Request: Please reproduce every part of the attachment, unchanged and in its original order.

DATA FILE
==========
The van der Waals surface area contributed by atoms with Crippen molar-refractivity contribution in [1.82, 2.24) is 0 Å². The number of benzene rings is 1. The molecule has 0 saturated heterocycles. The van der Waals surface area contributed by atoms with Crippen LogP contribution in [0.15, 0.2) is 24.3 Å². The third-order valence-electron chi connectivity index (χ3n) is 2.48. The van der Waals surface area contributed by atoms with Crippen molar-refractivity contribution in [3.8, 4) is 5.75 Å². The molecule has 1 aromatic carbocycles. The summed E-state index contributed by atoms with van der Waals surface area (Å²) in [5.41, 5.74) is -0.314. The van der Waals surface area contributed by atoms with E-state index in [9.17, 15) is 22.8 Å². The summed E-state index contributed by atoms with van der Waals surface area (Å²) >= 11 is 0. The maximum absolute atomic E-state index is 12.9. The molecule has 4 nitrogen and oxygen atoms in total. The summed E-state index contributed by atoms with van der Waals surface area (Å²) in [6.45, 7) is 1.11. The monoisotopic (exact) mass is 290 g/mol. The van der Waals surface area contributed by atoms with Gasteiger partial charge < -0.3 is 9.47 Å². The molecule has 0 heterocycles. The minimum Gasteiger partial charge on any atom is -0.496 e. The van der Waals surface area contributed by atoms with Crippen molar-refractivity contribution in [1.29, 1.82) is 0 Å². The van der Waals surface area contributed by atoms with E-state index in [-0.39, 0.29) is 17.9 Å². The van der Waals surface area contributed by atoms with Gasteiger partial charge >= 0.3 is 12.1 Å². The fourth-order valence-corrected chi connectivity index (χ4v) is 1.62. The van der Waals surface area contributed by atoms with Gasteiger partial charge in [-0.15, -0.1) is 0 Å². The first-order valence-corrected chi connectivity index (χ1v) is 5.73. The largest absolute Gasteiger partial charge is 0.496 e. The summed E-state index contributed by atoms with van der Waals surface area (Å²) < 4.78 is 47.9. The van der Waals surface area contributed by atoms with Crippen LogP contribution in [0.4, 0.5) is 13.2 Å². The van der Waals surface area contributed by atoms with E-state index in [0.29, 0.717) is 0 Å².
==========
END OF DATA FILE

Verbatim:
The van der Waals surface area contributed by atoms with Crippen molar-refractivity contribution in [1.82, 2.24) is 0 Å². The number of benzene rings is 1. The molecule has 0 saturated heterocycles. The van der Waals surface area contributed by atoms with Crippen LogP contribution in [0.15, 0.2) is 24.3 Å². The third-order valence-electron chi connectivity index (χ3n) is 2.48. The van der Waals surface area contributed by atoms with Crippen molar-refractivity contribution in [3.8, 4) is 5.75 Å². The molecule has 1 aromatic carbocycles. The summed E-state index contributed by atoms with van der Waals surface area (Å²) in [5.41, 5.74) is -0.314. The van der Waals surface area contributed by atoms with E-state index in [9.17, 15) is 22.8 Å². The summed E-state index contributed by atoms with van der Waals surface area (Å²) >= 11 is 0. The maximum absolute atomic E-state index is 12.9. The molecule has 4 nitrogen and oxygen atoms in total. The summed E-state index contributed by atoms with van der Waals surface area (Å²) in [6.45, 7) is 1.11. The monoisotopic (exact) mass is 290 g/mol. The van der Waals surface area contributed by atoms with Gasteiger partial charge < -0.3 is 9.47 Å². The molecule has 0 heterocycles. The minimum Gasteiger partial charge on any atom is -0.496 e. The van der Waals surface area contributed by atoms with Crippen molar-refractivity contribution in [1.29, 1.82) is 0 Å². The van der Waals surface area contributed by atoms with E-state index in [-0.39, 0.29) is 17.9 Å². The van der Waals surface area contributed by atoms with Gasteiger partial charge >= 0.3 is 12.1 Å². The fourth-order valence-corrected chi connectivity index (χ4v) is 1.62. The van der Waals surface area contributed by atoms with Gasteiger partial charge in [-0.15, -0.1) is 0 Å². The first-order valence-corrected chi connectivity index (χ1v) is 5.73. The largest absolute Gasteiger partial charge is 0.496 e. The summed E-state index contributed by atoms with van der Waals surface area (Å²) < 4.78 is 47.9. The van der Waals surface area contributed by atoms with Crippen LogP contribution in [0.4, 0.5) is 13.2 Å². The van der Waals surface area contributed by atoms with E-state index in [0.29, 0.717) is 0 Å².